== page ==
Mohs Surgery: Recovery

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Mohs surgery has been hailed as an ideal method for treating skin cancer because it impacts very little healthy tissue and can be completed in one day as an outpatient procedure. Even with these benefits, though, Mohs procedure still requires a bit of time for recovery, and some post-operative care.

Man in profile with bandages on his face
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Surgery Follow-Up

Your follow-up care after Mohs surgery will depend a lot on the amount of tissue that must be removed to clear the tumor margins completely. Your surgeon may want to see you after the procedure to check your wound healing if no additional reconstruction is required.

If you need more in-depth reconstruction, you will visit a reconstructive surgeon—maybe the same one who performed your surgery, or perhaps a plastic surgeon. If your surgery required large-scale tumor removal, your reconstruction may involve a skin graft or flap, and these come with a longer and more complicated recovery process.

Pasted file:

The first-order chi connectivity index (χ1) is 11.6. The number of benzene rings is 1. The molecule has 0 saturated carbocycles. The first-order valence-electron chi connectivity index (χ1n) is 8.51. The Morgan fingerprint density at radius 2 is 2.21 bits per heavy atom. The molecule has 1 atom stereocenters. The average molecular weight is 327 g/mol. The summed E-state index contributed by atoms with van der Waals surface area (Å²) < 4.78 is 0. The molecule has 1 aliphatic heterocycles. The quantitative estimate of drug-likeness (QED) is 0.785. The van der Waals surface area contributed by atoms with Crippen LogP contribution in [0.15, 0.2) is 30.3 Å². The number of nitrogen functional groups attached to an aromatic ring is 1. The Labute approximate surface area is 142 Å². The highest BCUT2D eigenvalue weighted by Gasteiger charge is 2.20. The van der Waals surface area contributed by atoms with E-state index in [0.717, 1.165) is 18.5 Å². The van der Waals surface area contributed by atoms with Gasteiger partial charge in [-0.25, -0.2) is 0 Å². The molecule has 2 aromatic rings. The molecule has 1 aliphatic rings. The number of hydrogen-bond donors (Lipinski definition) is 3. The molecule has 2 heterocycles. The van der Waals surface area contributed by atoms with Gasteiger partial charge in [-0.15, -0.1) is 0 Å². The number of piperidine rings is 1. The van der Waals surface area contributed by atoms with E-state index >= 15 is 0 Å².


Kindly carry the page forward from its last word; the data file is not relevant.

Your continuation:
Recovery Timeline

Even though you will go home the day of the surgery, you should still plan on taking it easy in the days that follow. Most people go back to work a day or two after surgery.

You may also want to limit your activities depending on the location of the tumor removed. For example, you may want to avoid driving if your surgery involved your eye or hands. Other activities that rely on the affected body part may be a challenge during the healing process.

Call your healthcare provider or 911 if you are experiencing a medical emergency.

Coping With Recovery